Last month, online retailer Ocado distributed, in print and online, a magazine that carried a feature advertising first-stage infant formula. They've now (after an initial delay) amended the online version of the magazine, which you can see here. The article on p34 originally had an image of a box of six ready-to-feed SMA bottles in the 'S is for Sleep' section (see right) - in fact the whole section looked as though it spelt out S.M.A. The first problem? It's illegal in the UK to advertise first-stage infant formula: the relevant legislation is here.
So far, so simple. Ocado were pulled up on their mistake, and they responded with an apology:
The SMA First Infant Milk product was included in the feature by mistake. The mistake occurred purely through human error and we are satisfied this is an isolated incident. We are very sorry that this has happened and we have made some changes to the ocadolife production process to ensure this cannot happen again. We take compliance very seriously at Ocado and as a responsible retailer we have voluntarily approached the relevant authorities to discuss this matter with them. We can also confirm SMA did not provide any funding for the inclusion of their product in the feature and we also extend our apologies to them for our error.An end to the matter? Not really. The whole incident brought some of the issues affecting infant feeding in the UK sharply into focus. So much is wrong with the picture. That this image of formula milk appeared in the 'sleep' section of the article reflects a common misconception that formula feeding aids infant sleep (when in fact it increases the risk of SIDS). That the image appeared at all demonstrates a worrying lack of awareness of the law among editors, copyeditors, proofreaders... And a storm of comments on Facebook (I saw them on the Association of Breastfeeding Mothers page, and on the Ocado page) demonstrated just how poorly the general public understand the law itself, and the reasons for it (which reminded me of the comments made about breastfeeding in swimming pools that I blogged about here.) A small selection:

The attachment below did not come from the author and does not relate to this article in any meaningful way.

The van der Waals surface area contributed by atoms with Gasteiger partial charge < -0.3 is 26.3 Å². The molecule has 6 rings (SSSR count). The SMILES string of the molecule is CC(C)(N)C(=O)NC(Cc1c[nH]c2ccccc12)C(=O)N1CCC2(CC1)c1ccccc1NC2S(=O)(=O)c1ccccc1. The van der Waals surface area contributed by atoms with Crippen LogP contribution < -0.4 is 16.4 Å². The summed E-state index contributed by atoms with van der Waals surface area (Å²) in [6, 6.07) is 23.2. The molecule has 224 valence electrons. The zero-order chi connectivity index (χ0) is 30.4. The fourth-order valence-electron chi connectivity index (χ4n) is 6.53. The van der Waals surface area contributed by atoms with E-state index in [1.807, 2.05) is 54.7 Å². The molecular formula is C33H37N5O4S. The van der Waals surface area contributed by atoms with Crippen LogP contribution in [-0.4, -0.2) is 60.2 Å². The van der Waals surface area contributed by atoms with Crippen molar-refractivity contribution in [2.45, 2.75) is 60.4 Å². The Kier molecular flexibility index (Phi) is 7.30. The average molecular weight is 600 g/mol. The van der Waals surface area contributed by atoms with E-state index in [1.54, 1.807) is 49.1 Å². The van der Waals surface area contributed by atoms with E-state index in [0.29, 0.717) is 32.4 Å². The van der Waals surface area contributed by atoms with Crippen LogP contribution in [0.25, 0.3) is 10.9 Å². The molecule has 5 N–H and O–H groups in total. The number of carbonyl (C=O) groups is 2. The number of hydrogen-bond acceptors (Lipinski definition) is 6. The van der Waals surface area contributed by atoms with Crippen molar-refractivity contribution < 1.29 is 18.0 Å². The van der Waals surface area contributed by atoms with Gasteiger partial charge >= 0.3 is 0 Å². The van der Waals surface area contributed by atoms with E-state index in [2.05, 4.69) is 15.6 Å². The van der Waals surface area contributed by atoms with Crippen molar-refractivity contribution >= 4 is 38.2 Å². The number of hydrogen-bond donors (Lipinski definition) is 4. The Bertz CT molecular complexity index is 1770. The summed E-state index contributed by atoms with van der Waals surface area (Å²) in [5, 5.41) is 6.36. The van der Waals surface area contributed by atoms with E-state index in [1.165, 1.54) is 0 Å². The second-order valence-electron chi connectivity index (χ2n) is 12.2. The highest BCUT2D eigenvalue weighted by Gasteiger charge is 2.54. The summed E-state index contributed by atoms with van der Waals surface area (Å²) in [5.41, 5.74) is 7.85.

I don't see what's wrong with this. Some people formula feed, so what!!!
In today's world of equality and freedom of choice its a disgrace that such a law even exists... it hits a bit of a raw nerve when I read so many people trying uphold a law that in my opinion should never have been passed.
...not allowing advertising of first milk is making some mothers' failure at breastfeeding even more apparent... don't we need to be looking at the nhs midwifery service and the support (or lack of) that new mothers receive rather than the advertising...?
If these infant formulas were actually bad for baby and caused harm... then they wouldn't be allowed to be produced never mind advertised.
Adverts are allowed for everything else under the sun claiming to be healthy such as high sugar cereals, breakfast bars and alcohol!!!... but adverts aren't allowed when it comes to offering choice or advice on formula milk!!!
So why is it illegal to advertise formula?
I just don't get why people are so up in arms about a very small picture in a publication.
The law exists because of pressure groups who don't feel that people should be allowed to make their own choices.
The problem with this law is that it prevents the balanced info that you claim you want parents to have.Let me make it clear. The law exists to protect mothers and young babies, whether breastfeeding or artificial feeding. We know (and by we, I mean that it is common knowledge) that breastfeeding is the normal way to feed human infants, and we know, thanks to an ever-expanding wealth of scientific research, that not doing so carries a host of increased health risks for both babies and their mothers. Yes, even in the UK. It seems logical then that the marketing of breastmilk substitutes for infants, which are artificially-fed babies' sole source of nutrition, should be subject to checks and controls.